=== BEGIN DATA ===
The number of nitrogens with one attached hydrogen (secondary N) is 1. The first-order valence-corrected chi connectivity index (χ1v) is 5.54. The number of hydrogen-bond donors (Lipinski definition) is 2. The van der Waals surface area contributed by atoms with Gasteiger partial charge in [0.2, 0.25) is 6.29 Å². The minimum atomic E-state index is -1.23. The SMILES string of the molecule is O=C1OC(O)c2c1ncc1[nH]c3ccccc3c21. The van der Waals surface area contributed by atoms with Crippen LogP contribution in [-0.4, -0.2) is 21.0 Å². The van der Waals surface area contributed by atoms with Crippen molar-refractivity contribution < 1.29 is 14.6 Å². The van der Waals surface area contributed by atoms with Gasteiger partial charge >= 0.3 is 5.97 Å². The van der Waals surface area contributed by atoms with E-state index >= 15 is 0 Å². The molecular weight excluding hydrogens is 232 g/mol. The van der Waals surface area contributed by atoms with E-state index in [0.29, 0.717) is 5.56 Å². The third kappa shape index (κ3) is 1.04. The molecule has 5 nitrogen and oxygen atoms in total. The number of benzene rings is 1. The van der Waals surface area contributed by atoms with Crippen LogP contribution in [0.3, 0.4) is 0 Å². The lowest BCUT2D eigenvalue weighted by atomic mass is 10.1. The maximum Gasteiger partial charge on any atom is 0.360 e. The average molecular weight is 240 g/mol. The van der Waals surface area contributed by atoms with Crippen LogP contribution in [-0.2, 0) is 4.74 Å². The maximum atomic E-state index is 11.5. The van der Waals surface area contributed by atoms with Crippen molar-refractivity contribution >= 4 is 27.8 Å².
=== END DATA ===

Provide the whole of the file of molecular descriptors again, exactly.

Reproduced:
The number of nitrogens with one attached hydrogen (secondary N) is 1. The first-order valence-corrected chi connectivity index (χ1v) is 5.54. The number of hydrogen-bond donors (Lipinski definition) is 2. The van der Waals surface area contributed by atoms with Gasteiger partial charge in [0.2, 0.25) is 6.29 Å². The minimum atomic E-state index is -1.23. The SMILES string of the molecule is O=C1OC(O)c2c1ncc1[nH]c3ccccc3c21. The van der Waals surface area contributed by atoms with Crippen LogP contribution in [-0.4, -0.2) is 21.0 Å². The van der Waals surface area contributed by atoms with Crippen molar-refractivity contribution < 1.29 is 14.6 Å². The van der Waals surface area contributed by atoms with Gasteiger partial charge >= 0.3 is 5.97 Å². The van der Waals surface area contributed by atoms with E-state index >= 15 is 0 Å². The molecular weight excluding hydrogens is 232 g/mol. The van der Waals surface area contributed by atoms with E-state index in [0.29, 0.717) is 5.56 Å². The third kappa shape index (κ3) is 1.04. The molecule has 5 nitrogen and oxygen atoms in total. The number of benzene rings is 1. The van der Waals surface area contributed by atoms with Crippen LogP contribution in [0.3, 0.4) is 0 Å². The lowest BCUT2D eigenvalue weighted by atomic mass is 10.1. The maximum Gasteiger partial charge on any atom is 0.360 e. The average molecular weight is 240 g/mol. The van der Waals surface area contributed by atoms with Crippen LogP contribution in [-0.2, 0) is 4.74 Å². The maximum atomic E-state index is 11.5. The van der Waals surface area contributed by atoms with Crippen molar-refractivity contribution >= 4 is 27.8 Å².